Tuesday, May 31, 2011

Men's issues: How to find a good sex therapist

Good health is a key to a happy life, in a quick and requirements of life. But unfortunately men's health is at a backseat when it should be of prime concern. Sometimes one is too lazy or shy to discuss with a doctor about his sexuality. For a healthy life, many things need to be put in order.

Sexual dysfunction refers to a difficulty faced by an individual or a couple during any stage of a normal sexual encounter, including desire, arousal or orgasm.

Every year 15 to 30 million men are diagnosed with sexual dysfunctions, so you are not alone. These conditions are either caused by a medical condition, such as heart disease, diabetes, obesity, low testosterone, smoking, alcohol use, or even use of narcotics.

Sex problems can also be a symptom of a  psychological issue, such as stress, anxiety, insomnia, or depression.

Everybody needs a little psychological maintenance now and then. Whether, you’ve got relationship issues with your partner, family problems or situational stress, most people will find themselves in need of a good health professional at some point in their life for issues related to sexuality.

Now the qustion here is: What kind of a sex therapist should you see?

There are a variety of disciplines for sex treatment: Psychologists, Psychiatrists, licensed clinical social workers, marriage and family therapists, Clinical Sexologists/Sex Therapists, Board Certified Counselors, herbal therapists and some registered nurses have training in mental health.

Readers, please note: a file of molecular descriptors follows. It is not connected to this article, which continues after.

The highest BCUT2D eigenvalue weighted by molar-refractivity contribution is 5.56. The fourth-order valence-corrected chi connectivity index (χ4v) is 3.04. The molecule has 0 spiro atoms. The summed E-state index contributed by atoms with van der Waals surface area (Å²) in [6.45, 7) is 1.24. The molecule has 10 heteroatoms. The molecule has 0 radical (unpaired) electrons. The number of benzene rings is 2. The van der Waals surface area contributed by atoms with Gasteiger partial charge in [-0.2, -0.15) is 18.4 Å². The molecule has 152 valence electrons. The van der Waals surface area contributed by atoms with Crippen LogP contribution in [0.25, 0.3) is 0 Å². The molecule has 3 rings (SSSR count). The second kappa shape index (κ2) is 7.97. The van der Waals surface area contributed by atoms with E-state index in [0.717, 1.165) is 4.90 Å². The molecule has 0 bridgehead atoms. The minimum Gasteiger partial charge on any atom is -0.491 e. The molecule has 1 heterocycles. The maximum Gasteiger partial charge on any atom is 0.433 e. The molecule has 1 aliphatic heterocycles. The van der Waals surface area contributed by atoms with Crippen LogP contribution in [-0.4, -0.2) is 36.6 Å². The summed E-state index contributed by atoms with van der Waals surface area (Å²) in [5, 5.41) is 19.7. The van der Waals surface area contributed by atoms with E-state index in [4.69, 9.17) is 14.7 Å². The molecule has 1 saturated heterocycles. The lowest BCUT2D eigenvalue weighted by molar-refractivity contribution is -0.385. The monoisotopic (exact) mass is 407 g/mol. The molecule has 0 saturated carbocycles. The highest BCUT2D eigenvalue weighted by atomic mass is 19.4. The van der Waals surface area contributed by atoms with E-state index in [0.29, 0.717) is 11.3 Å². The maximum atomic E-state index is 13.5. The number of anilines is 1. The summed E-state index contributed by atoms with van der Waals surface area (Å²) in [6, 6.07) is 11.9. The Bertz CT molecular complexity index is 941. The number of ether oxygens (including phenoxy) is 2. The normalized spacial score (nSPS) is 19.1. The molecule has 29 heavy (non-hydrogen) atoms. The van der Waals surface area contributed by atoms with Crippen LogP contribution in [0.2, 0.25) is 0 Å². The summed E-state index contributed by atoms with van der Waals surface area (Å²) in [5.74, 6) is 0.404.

Now when you are coming with an issue related to sexuality make sure to find a doctor with experience and training in sex treatment or clinical sexology. In reality, most general health professionals only get a few hours of training in sexuality related issues.

How do I find an doctor who is expert sex treatment?

The best way to find a good sex therapist is through word of mouth – a friend or family member having a good experience with  counselor or therapist. But since sex treatment carry social stigma, this may not be happen to you. Most people aren uncomfortable to discuss their therapeutic experiences for sex treatment – which is unfortunate.

There are other options. You can go to online directories to find therapist names online. Here are a few to begin with:

How do you know you have found the right therapist?

The best advice I can give for this is to have a brief phone conversation or chat online with the therapist before you go for their treatment. Any good therapist should be willing to do this. Ask them their qualifications, what they specialize in, if they see many patients with issues similar to yours.

Your therapist should also emphasize confidentiality. They should address their confidentiality practices with you in person.

Now what?

Nobody really wants to go for a sex treatment therapy. All human beings show some sort of resistance when it comes to getting others to help. Forget about the social stigma surrounding sex treatments, more and more people are taking a foot forward and finding the courage to improve their lives through sexuality therapy. Ultimately, if the treatment helps you be a better partner, parent, human being -- it can't be the wrong thing to do.

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